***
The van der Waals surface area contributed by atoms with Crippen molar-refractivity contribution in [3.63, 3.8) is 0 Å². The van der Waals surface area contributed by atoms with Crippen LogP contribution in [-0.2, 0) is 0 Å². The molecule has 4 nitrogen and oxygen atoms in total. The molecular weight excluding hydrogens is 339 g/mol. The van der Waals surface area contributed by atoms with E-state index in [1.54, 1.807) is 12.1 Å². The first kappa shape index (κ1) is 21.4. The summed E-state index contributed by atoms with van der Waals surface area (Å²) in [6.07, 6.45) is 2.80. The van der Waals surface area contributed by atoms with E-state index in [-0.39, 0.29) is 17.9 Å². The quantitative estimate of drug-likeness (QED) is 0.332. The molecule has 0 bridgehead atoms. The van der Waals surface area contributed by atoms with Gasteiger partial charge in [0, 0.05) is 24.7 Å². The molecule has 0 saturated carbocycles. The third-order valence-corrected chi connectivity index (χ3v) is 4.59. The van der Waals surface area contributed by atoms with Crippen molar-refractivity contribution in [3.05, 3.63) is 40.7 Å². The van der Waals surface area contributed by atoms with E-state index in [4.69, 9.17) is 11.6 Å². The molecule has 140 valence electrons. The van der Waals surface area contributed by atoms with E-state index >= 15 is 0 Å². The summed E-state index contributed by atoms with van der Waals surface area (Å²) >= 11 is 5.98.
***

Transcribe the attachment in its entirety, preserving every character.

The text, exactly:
The van der Waals surface area contributed by atoms with Crippen molar-refractivity contribution in [3.63, 3.8) is 0 Å². The van der Waals surface area contributed by atoms with Crippen LogP contribution in [-0.2, 0) is 0 Å². The molecule has 4 nitrogen and oxygen atoms in total. The molecular weight excluding hydrogens is 339 g/mol. The van der Waals surface area contributed by atoms with E-state index in [1.54, 1.807) is 12.1 Å². The first kappa shape index (κ1) is 21.4. The summed E-state index contributed by atoms with van der Waals surface area (Å²) in [6.07, 6.45) is 2.80. The van der Waals surface area contributed by atoms with E-state index in [-0.39, 0.29) is 17.9 Å². The quantitative estimate of drug-likeness (QED) is 0.332. The molecule has 0 bridgehead atoms. The van der Waals surface area contributed by atoms with Gasteiger partial charge in [0, 0.05) is 24.7 Å². The molecule has 0 saturated carbocycles. The third-order valence-corrected chi connectivity index (χ3v) is 4.59. The van der Waals surface area contributed by atoms with Crippen molar-refractivity contribution in [3.05, 3.63) is 40.7 Å². The van der Waals surface area contributed by atoms with E-state index in [4.69, 9.17) is 11.6 Å². The molecule has 140 valence electrons. The van der Waals surface area contributed by atoms with E-state index >= 15 is 0 Å². The summed E-state index contributed by atoms with van der Waals surface area (Å²) >= 11 is 5.98.